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Smoking as a Cause of Erythrocytosis

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Grant support: grants from the United Health Fund, Central Ohio Heart Associates grant 70-34, and Oncology Training grant TO-1-CA05192-06. Dr. Sagone is a Leukemia Scholar of America.

Reported in part at the American Federation for Clinical Research, May 1973.

▸Requests for reprints should be addressed to Arthur L. Sagone, Jr., M.D., Division of Hematology and Oncology, Ohio State University Hospital, 410 West 10th Avenue, Columbus, OH 43210.

Columbus, Ohio

Ann Intern Med. 1975;82(4):512-515. doi:10.7326/0003-4819-82-4-512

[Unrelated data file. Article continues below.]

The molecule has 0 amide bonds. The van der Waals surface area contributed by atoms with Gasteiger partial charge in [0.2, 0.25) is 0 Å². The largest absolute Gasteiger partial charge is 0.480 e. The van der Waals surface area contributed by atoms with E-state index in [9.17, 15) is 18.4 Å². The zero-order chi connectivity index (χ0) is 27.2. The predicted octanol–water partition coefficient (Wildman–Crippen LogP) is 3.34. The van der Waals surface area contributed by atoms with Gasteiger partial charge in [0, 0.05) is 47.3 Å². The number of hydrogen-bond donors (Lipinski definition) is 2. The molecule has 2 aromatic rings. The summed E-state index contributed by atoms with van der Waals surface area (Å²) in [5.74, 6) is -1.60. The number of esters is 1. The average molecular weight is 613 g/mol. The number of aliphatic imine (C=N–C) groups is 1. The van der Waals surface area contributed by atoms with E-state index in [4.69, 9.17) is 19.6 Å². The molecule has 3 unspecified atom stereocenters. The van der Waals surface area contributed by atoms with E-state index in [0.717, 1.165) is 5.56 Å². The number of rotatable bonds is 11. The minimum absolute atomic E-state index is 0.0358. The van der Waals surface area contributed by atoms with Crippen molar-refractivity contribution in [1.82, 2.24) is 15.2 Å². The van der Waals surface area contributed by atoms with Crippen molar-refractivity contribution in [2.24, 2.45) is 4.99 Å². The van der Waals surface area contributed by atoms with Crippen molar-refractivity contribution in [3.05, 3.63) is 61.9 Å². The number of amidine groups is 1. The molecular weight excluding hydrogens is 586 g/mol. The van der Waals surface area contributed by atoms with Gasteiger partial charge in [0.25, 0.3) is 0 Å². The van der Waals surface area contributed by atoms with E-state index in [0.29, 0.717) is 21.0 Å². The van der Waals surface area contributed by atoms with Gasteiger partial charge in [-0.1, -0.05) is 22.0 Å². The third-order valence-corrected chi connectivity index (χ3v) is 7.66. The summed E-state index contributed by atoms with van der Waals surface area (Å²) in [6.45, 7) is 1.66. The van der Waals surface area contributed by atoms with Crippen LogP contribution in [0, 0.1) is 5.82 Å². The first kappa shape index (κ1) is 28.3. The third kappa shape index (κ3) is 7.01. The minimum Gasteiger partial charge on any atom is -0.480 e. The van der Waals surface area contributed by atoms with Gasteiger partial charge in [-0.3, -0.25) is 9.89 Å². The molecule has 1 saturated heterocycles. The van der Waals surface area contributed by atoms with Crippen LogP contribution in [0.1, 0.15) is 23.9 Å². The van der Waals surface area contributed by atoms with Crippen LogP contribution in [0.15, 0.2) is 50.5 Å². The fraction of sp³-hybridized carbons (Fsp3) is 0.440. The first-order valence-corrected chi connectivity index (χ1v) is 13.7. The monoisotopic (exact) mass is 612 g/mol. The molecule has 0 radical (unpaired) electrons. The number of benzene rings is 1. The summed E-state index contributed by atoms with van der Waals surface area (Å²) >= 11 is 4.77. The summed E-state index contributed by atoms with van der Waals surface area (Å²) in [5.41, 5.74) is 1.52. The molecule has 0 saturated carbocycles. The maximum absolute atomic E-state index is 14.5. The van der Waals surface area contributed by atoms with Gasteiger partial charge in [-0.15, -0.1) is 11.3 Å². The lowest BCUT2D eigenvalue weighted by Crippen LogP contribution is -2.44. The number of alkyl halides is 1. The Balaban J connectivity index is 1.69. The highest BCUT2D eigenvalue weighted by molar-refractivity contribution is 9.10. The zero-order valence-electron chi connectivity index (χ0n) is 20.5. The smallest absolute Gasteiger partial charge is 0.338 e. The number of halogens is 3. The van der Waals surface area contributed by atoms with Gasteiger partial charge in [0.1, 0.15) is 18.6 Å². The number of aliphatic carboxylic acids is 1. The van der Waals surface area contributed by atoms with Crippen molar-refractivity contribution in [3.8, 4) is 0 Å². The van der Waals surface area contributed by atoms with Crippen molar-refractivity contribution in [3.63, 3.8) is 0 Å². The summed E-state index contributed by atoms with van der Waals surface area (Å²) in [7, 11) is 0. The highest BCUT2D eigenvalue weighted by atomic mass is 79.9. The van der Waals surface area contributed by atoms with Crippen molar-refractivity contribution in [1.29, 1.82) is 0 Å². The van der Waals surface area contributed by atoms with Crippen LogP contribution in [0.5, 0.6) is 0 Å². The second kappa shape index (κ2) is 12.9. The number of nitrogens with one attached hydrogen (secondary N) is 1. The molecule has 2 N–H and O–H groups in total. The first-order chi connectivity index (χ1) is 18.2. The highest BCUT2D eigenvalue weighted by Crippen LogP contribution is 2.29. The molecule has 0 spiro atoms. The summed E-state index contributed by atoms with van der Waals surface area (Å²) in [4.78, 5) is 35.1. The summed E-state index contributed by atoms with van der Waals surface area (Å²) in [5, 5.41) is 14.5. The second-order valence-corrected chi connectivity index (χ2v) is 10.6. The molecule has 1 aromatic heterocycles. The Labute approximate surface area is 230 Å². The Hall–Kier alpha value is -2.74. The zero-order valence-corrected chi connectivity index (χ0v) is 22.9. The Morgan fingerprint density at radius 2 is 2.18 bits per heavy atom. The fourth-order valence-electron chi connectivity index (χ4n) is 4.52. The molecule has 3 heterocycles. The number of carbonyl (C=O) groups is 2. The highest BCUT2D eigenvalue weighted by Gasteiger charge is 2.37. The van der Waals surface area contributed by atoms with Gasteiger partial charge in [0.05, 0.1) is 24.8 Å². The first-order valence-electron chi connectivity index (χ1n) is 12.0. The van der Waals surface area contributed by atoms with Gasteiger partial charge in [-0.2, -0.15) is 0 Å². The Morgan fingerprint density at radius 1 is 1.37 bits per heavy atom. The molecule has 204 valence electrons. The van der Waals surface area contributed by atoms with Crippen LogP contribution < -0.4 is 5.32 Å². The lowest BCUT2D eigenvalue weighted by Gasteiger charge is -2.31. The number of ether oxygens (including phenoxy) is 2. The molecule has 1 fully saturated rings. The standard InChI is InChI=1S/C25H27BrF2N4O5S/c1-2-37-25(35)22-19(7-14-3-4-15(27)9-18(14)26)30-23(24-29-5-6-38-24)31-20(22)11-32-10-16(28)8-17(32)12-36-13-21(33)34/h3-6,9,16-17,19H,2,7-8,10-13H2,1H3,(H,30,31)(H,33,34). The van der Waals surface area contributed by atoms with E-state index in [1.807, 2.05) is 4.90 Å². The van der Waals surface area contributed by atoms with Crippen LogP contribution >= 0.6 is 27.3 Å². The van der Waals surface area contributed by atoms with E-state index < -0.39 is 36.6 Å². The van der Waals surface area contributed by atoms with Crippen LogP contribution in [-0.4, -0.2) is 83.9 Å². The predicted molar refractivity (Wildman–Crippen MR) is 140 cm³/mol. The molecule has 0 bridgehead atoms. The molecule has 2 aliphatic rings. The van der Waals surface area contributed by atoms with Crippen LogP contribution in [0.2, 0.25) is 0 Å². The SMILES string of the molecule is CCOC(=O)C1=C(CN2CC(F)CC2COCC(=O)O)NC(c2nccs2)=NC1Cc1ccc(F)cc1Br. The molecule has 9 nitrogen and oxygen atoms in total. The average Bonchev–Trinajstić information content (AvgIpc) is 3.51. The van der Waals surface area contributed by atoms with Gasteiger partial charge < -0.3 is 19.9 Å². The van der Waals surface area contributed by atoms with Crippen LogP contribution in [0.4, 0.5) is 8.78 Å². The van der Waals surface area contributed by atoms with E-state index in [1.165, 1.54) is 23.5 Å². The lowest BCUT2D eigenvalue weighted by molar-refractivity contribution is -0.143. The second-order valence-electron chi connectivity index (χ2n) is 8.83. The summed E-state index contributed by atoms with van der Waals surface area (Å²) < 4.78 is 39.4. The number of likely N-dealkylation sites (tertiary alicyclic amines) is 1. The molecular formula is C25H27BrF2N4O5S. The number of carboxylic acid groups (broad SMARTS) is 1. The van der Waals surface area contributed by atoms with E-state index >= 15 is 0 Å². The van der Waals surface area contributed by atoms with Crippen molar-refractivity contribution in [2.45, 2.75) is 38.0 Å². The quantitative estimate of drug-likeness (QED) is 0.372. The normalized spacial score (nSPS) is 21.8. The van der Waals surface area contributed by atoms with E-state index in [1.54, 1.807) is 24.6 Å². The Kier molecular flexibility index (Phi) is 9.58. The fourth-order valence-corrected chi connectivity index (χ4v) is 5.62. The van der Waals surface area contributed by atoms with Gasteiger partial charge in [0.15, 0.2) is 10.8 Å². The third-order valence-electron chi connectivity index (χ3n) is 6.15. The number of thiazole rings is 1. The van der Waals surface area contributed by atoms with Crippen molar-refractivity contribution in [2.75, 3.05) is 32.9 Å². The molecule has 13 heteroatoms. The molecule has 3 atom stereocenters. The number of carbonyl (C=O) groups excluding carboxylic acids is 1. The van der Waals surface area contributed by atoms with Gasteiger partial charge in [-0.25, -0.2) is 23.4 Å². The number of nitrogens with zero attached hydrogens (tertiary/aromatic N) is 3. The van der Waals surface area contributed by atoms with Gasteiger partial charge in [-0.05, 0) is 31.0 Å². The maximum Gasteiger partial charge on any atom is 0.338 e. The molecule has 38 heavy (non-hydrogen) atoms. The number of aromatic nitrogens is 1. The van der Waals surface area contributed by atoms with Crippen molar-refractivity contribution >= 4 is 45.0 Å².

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Five smokers had erythrocyte masses sufficiently larger than normal to pose a problem in the differential diagnosis of polycythemia. Evaluation excluded lung disease, shunt physiology, hemoglobin with increased oxygen affinity, erythropoietin-producing tumor, renal disease, or polycythemia rubra vera as the primary cause of erythrocytosis in these patients. All were found to have levels of carboxyhemoglobin sufficient to cause clinically significant hypoxemia and to account for the increased erythrocyte masses. In two patients the erythrocytosis improved when they stopped smoking. Heavy smoking is a reversible cause of polycythemia and should be considered in the differential diagnosis of this problem.





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